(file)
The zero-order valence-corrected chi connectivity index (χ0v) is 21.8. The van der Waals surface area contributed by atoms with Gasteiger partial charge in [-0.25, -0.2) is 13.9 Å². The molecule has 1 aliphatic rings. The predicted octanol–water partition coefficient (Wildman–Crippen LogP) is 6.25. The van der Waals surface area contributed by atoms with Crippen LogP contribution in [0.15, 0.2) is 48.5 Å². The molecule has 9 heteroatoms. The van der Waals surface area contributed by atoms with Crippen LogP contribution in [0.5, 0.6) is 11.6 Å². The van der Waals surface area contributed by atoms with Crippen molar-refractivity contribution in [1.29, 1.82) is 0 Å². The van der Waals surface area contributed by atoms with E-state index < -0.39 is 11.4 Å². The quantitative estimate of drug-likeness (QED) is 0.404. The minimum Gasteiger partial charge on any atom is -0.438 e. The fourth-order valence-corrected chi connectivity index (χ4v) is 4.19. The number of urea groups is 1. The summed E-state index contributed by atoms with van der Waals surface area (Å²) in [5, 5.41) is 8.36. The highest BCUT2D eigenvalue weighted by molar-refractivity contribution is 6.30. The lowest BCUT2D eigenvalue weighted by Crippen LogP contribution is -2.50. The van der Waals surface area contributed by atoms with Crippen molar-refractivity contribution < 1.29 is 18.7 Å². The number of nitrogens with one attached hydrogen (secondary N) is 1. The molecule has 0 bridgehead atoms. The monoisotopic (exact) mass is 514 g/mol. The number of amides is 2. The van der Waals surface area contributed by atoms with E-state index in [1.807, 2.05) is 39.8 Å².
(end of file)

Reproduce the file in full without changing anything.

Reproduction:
The zero-order valence-corrected chi connectivity index (χ0v) is 21.8. The van der Waals surface area contributed by atoms with Gasteiger partial charge in [-0.25, -0.2) is 13.9 Å². The molecule has 1 aliphatic rings. The predicted octanol–water partition coefficient (Wildman–Crippen LogP) is 6.25. The van der Waals surface area contributed by atoms with Crippen LogP contribution in [0.15, 0.2) is 48.5 Å². The molecule has 9 heteroatoms. The van der Waals surface area contributed by atoms with Crippen LogP contribution in [0.5, 0.6) is 11.6 Å². The van der Waals surface area contributed by atoms with Crippen molar-refractivity contribution in [1.29, 1.82) is 0 Å². The van der Waals surface area contributed by atoms with E-state index < -0.39 is 11.4 Å². The quantitative estimate of drug-likeness (QED) is 0.404. The minimum Gasteiger partial charge on any atom is -0.438 e. The fourth-order valence-corrected chi connectivity index (χ4v) is 4.19. The number of urea groups is 1. The summed E-state index contributed by atoms with van der Waals surface area (Å²) in [5, 5.41) is 8.36. The highest BCUT2D eigenvalue weighted by molar-refractivity contribution is 6.30. The lowest BCUT2D eigenvalue weighted by Crippen LogP contribution is -2.50. The van der Waals surface area contributed by atoms with Crippen molar-refractivity contribution < 1.29 is 18.7 Å². The number of nitrogens with one attached hydrogen (secondary N) is 1. The molecule has 0 bridgehead atoms. The monoisotopic (exact) mass is 514 g/mol. The number of amides is 2. The van der Waals surface area contributed by atoms with E-state index in [1.807, 2.05) is 39.8 Å².